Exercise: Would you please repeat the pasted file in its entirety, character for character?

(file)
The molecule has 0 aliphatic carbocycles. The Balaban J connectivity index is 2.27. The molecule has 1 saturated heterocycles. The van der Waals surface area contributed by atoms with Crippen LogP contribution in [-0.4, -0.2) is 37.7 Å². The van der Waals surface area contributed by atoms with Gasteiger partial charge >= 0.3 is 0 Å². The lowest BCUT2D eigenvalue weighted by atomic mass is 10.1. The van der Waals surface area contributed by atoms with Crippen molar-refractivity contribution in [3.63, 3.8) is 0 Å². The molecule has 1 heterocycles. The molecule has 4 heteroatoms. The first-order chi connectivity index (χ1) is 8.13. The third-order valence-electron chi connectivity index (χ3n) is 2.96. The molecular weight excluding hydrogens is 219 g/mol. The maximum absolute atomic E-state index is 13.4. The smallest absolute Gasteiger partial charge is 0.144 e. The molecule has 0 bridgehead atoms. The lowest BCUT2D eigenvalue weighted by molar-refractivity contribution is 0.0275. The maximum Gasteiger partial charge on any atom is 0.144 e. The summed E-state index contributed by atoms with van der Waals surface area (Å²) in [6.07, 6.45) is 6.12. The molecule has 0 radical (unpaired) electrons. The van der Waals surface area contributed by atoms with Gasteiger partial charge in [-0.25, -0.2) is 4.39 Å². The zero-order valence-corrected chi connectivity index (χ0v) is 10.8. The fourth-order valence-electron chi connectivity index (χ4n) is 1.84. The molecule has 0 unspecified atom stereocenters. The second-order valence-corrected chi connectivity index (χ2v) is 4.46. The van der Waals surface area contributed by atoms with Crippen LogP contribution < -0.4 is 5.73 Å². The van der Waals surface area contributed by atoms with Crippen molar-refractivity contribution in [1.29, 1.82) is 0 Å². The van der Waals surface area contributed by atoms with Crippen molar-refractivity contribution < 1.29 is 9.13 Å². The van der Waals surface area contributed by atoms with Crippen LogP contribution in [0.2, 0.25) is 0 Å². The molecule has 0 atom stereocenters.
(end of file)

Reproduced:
The molecule has 0 aliphatic carbocycles. The Balaban J connectivity index is 2.27. The molecule has 1 saturated heterocycles. The van der Waals surface area contributed by atoms with Crippen LogP contribution in [-0.4, -0.2) is 37.7 Å². The van der Waals surface area contributed by atoms with Gasteiger partial charge >= 0.3 is 0 Å². The lowest BCUT2D eigenvalue weighted by atomic mass is 10.1. The van der Waals surface area contributed by atoms with Crippen molar-refractivity contribution in [3.63, 3.8) is 0 Å². The molecule has 1 heterocycles. The molecule has 4 heteroatoms. The first-order chi connectivity index (χ1) is 8.13. The third-order valence-electron chi connectivity index (χ3n) is 2.96. The molecular weight excluding hydrogens is 219 g/mol. The maximum absolute atomic E-state index is 13.4. The smallest absolute Gasteiger partial charge is 0.144 e. The molecule has 0 bridgehead atoms. The lowest BCUT2D eigenvalue weighted by molar-refractivity contribution is 0.0275. The maximum Gasteiger partial charge on any atom is 0.144 e. The summed E-state index contributed by atoms with van der Waals surface area (Å²) in [6.07, 6.45) is 6.12. The molecule has 0 radical (unpaired) electrons. The van der Waals surface area contributed by atoms with Gasteiger partial charge in [-0.25, -0.2) is 4.39 Å². The zero-order valence-corrected chi connectivity index (χ0v) is 10.8. The fourth-order valence-electron chi connectivity index (χ4n) is 1.84. The molecule has 0 unspecified atom stereocenters. The second-order valence-corrected chi connectivity index (χ2v) is 4.46. The van der Waals surface area contributed by atoms with Crippen LogP contribution < -0.4 is 5.73 Å². The van der Waals surface area contributed by atoms with Crippen molar-refractivity contribution in [1.29, 1.82) is 0 Å². The van der Waals surface area contributed by atoms with Crippen molar-refractivity contribution < 1.29 is 9.13 Å². The van der Waals surface area contributed by atoms with Crippen LogP contribution in [0.2, 0.25) is 0 Å². The molecule has 0 atom stereocenters.